It's like Stairway to Heaven for people who love travel, art, nature, music, and getting outside for sweet adventures. Not much is better than an epic roadtrip and we've got just the ticket to get you ready.
Top 5 Hits for Family Adventures
- See some of the tallest trees in the park on the Cathedral Trees Trail, 3 mile out and back (Prairie Creek SP)
- Hike the Revelation Sensory Trail, .25 mile loop (Prairie Creek SP)
- Measure a redwood near the open field by Prairie Creek Visitor center
- Hike the Ladybird Johnson loop, 1.4 mile loop (Redwoods NP)
- Keep an eye out for Roosevelt Elk at the Elk Meadow (Prairie Creek SP)
- Season: Spring or summer (to see elk calves)
- Difficulty: Easy
- Time Needed: 1-2 days
- Cost: No day use fee, nearby state parks $8 day use
- Take your time on the Revelation Sensory Trail. It's a great place to touch, smell, listen, see, and even taste the forest.
- Another great place to see Roosevelt Elk is in the fields next to Elk Country Campground
- Picnic or take a drive along Newton B Drury Scenic Parkway to take a break from hiking.
- The tallest tree in the world is the Hyperion Tree, it’s location is a secret so you won't be able to see it, but it is about 380 ft tall, compare its height to the redwood you choose to measure as part of the learning activity.
- Redwoods NP and Prairie Creek Redwoods SP are right next to each other, so some of their trails go into both parks or are right on the boundary. The Prairie Creek SP area has shorter trails that are easier for children.
- Fern canyon and Trillium falls are also must see locations in Prairie creek SP, they are so amazing Youtopo made a learning lesson and activity just for them.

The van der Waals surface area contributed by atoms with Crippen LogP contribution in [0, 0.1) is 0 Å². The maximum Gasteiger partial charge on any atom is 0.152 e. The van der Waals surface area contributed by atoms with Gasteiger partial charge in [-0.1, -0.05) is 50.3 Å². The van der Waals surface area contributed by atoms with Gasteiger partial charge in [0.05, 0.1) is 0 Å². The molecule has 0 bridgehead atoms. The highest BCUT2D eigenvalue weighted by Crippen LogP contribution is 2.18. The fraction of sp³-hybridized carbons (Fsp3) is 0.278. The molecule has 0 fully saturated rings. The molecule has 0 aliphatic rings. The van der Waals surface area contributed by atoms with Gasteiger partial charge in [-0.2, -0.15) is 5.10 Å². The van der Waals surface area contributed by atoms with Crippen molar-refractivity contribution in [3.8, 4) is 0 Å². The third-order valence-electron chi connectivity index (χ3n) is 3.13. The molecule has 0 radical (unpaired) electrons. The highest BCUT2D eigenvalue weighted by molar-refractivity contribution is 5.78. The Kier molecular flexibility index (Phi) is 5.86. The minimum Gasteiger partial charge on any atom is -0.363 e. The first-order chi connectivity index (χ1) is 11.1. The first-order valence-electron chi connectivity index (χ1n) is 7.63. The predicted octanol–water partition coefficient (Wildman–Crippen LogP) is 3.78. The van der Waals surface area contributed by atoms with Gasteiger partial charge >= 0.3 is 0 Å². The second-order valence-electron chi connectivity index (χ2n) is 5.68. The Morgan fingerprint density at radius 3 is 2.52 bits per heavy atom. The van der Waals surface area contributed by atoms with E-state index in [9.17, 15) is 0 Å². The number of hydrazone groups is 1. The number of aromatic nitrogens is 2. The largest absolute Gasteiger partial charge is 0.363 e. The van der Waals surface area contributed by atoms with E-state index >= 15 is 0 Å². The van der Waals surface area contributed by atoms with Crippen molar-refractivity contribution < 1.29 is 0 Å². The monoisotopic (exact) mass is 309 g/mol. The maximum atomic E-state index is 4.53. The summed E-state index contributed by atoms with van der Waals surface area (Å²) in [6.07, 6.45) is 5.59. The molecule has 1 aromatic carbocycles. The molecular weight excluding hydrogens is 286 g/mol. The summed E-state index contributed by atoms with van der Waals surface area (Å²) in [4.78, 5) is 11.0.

At over 300 feet tall, redwoods are the giants of the forest. These remarkable trees can live to be over 2000 years old--that means some of the trees you pass by were first growing during the time of ancient Rome! Though they are huge and strong, redwoods have shallow root systems, making them vulnerable to being knocked over by strong winds. That’s why they grow together in groves, like those of Redwoods National Park.
These groves were in danger in the 1800s, as settlers making their way west cut many down in logging operations. By 1850, roughly 90% of the two million acres of coastal redwoods had been destroyed. The Save the Redwoods League intervened in the 1920s, creating three Northern California state parks: Prairie Creek Redwoods, Jedediah Smith Redwoods, and Del Norte Coast Redwoods. Today, Redwoods National Park works with these state parks to protect the giant trees and the lands around them, including prairies, beaches, and forests.
This protection is important not only to the health of the trees and the local environments, but for the whole world. You may have heard the terms “greenhouse gas” and “carbon dioxide” (CO2). When these gases are released into the atmosphere, they trap heat, causing our planet’s climate to change. Human activity is causing high amounts of greenhouse gases to be released--more than the planet can handle. Trees can help by capturing this CO2 out of the air and storing it inside themselves. The size and old ages of redwoods help them to be greenhouse gas sponges, making them great for helping combat climate change.